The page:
Skip to main content
National Clearinghouse on Homeless Youth and Families

Homeless Youth

Youth At-Risk of Homelessness: Design for an Impact Study of “Pathways to Success”: A Coach-Like Case Management Program for Youth and Young Adults in Foster Care”, OPRE Report #2021-152. Administration for Children and Families, OPRE, August 2021

Youth At-Risk of Homelessness: Design for an Impact Study of “Pathways to Success”: A Coach-Like Case Management Program for Youth and Young Adults in Foster Care”, OPRE Report #2021-152. Administration for Children and Families, OPRE, August 2021
Abstract

"The Administration for Children and Families’ (ACF) Office of Planning, Research, and Evaluation (OPRE) contracted with Mathematica in the first two phases of YARH to provide evaluation technical assistance to grantees, support them in articulating and refining the design of their service models, assess the evaluability of each service model, and disseminate the knowledge developed. ACF is now in the third phase of YARH (or YARH-3) and is conducting a rigorous summative evaluation of a policy-relevant comprehensive service model developed and refined during the first two phases of YARH. The summative evaluation conducted under YARH-3 will examine the effect of Colorado’s Pathways to Success comprehensive service model (Pathways). Pathways is an intensive, coach-like case management model for youth and young adults in foster care. A large, cluster quasi-experimental impact study design will be used to test the effectiveness of Pathways in 37 counties in Colorado. The Pathways implementation study will support interpretation of the model’s impacts on outcomes and identify factors that contributed to or inhibited implementation of Pathways services in different counties; these findings will aid in the replication or improvement of future Pathways service delivery. The implementation study will systematically assess different contexts in which Pathways is being implemented and the fidelity to which Pathways is being implemented. This report describes the design of the Pathways implementation study.

"

Authors
Keith, R., Selekman, R., & Burwick, A.
Type new
Paper/Research Report
Year published new
2021

Runaway & Homeless Youth and Relationship Violence Toolkit, Guidance and Materials for Practitioners. National Resource Center on Domestic Violence.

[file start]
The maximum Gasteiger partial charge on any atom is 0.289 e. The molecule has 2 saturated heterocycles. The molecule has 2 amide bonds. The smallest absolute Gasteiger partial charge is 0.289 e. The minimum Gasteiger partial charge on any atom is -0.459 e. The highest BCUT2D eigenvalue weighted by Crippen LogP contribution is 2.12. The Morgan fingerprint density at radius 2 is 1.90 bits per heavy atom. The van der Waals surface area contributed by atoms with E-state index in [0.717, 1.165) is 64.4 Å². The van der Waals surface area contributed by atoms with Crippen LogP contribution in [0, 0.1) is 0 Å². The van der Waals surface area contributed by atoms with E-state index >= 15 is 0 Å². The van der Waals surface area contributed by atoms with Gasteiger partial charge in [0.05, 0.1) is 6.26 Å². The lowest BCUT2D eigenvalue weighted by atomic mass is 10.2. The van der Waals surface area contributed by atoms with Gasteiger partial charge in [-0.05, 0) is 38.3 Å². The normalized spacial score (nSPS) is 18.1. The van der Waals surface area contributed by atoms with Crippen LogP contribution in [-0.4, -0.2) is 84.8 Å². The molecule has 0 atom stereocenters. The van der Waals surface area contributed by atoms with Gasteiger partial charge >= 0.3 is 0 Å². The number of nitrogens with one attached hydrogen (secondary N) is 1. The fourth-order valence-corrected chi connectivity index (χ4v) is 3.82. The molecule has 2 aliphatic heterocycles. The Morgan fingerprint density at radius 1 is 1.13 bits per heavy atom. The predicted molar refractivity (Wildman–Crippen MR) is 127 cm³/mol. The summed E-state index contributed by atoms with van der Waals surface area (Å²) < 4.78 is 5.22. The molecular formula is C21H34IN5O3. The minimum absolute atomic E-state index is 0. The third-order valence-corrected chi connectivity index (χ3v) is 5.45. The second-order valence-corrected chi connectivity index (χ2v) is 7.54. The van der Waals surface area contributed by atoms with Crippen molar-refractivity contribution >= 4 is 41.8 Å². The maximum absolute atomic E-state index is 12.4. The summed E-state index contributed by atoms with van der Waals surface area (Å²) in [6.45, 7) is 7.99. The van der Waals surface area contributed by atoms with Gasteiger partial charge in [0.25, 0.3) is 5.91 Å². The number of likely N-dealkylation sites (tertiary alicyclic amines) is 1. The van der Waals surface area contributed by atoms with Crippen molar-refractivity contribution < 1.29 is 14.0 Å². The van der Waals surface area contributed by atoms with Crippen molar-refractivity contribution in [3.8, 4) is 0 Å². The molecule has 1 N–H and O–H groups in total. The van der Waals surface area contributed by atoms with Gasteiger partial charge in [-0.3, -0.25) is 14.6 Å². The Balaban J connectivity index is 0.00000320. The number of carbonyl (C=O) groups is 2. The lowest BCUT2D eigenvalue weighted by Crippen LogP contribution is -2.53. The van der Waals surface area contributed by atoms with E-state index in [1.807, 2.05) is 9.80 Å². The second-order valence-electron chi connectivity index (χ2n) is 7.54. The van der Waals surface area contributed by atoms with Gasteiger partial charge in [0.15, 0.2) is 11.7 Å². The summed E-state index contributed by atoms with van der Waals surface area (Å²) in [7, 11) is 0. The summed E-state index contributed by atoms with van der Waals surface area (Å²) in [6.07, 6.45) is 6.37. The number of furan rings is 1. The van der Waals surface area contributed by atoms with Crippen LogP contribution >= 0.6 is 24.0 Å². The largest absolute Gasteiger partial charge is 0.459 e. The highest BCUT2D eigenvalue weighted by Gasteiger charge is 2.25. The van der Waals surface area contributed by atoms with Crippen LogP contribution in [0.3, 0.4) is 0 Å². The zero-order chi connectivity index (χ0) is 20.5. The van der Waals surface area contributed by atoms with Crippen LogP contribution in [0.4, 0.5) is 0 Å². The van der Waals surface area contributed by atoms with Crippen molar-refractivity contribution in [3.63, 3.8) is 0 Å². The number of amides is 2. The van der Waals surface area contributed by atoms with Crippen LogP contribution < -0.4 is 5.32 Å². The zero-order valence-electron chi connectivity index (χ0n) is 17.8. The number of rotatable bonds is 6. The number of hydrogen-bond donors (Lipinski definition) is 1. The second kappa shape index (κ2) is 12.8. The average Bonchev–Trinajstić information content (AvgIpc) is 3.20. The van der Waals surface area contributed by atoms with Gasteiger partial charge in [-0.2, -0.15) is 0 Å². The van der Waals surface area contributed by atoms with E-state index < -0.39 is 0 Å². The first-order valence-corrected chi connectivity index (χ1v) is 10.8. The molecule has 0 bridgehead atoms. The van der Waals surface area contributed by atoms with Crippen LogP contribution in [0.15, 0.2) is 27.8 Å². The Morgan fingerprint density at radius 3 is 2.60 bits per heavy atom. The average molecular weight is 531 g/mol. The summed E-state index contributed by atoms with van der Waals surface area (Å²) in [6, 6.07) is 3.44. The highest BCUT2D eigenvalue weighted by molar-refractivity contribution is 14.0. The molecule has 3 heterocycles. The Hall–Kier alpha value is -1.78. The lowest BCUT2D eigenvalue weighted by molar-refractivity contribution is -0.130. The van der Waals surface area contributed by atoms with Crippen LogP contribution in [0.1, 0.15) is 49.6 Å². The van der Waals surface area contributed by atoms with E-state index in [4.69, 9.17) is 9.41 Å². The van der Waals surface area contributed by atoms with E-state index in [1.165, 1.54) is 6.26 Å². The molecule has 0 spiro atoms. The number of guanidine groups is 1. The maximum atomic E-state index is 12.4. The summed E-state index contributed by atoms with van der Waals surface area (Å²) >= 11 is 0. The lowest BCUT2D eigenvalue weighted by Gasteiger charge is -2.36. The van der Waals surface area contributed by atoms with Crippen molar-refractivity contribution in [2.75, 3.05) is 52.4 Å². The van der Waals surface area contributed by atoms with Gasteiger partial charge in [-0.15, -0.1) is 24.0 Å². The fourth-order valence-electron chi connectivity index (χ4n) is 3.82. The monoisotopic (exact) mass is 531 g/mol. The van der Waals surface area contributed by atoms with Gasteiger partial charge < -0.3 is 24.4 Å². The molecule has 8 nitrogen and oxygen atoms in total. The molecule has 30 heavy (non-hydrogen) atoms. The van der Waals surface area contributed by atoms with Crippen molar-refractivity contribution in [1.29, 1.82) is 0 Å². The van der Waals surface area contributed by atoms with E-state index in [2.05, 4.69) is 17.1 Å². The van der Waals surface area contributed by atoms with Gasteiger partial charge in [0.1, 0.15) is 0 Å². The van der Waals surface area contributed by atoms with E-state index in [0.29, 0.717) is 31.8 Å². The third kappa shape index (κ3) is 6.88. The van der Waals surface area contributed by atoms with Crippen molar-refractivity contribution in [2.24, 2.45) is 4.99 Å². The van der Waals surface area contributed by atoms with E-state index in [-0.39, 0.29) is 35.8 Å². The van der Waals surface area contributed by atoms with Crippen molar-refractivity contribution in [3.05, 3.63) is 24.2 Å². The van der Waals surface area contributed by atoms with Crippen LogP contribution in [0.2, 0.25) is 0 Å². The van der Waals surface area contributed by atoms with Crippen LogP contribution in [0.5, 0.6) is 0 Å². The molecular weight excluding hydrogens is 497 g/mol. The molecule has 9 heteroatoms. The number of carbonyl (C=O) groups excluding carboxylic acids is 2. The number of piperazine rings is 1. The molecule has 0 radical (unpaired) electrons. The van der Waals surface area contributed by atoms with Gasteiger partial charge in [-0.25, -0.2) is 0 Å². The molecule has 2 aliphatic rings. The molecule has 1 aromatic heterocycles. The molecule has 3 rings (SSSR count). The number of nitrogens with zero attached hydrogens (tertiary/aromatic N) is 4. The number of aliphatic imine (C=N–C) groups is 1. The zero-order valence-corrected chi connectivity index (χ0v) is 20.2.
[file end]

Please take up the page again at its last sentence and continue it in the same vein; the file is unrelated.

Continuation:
Runaway & Homeless Youth and Relationship Violence Toolkit, Guidance and Materials for Practitioners. National Resource Center on Domestic Violence.
Abstract

Summary: Runaway & Homeless Youth and Relationship Violence Toolkit– this toolkit was developed by and for advocates, from the runaway and homeless youth and domestic violence and sexual assault fields, to help programs better address relationship violence among youth who have run away from home, are living on the streets or are homeless. Sections of the toolkit include key terms and definitions, research and resources, a look at each field, recommendations for building partnerships and services, sample materials, and help for teens in need.

Type new
Toolkit
Year published new
2021

Homelessness and Suicidality: The Role of Bullying and Parental Support

Homelessness and Suicidality: The Role of Bullying and Parental Support
Electronically published journal article, but not part of an issue

No

Abstract

Objective: To examine the relation between homelessness and suicidality and to test bullying as a mediator and parental support as a moderator of these relations. Background: Youth from low-income families are more likely to be bullied and in turn experience negative mental health outcomes. Parental support has been reported to mitigate the effects of stressful events, such as being bullied. However, these relations are still undocumented among youth experiencing homelessness. Method: This study included a random sample of 2,049 stably housed and 64 homeless youth enrolled in the Delaware Public Schools, grades 9 through 12, who completed the 2015 Delaware Youth Risk Behavior Survey. Hayes's PROCESS macro was used to test for a moderated mediation relation between bullying, suicidality, and parental support for homeless youth. Results: Bullying mediated the relation between homelessness and suicidality, and parental support moderated the relation between bullying and suicidality. Youth experiencing homelessness reported more bullying, which was associated with more severe suicidality. For youth experiencing homelessness with low levels of parental support, bullying was associated with more severe suicidality. Conversely, for youth with high levels of parental support, bullying was not associated with more severe suicidality. Conclusion: This study indicates that bullying is a mechanism through which homelessness and suicidality are related, while also demonstrating the importance of parental support. Implication: The increased risk of suicidality among youth experiencing homelessness who are bullied, as well as the effects of parental support, warrant attention from school personnel and youth service providers.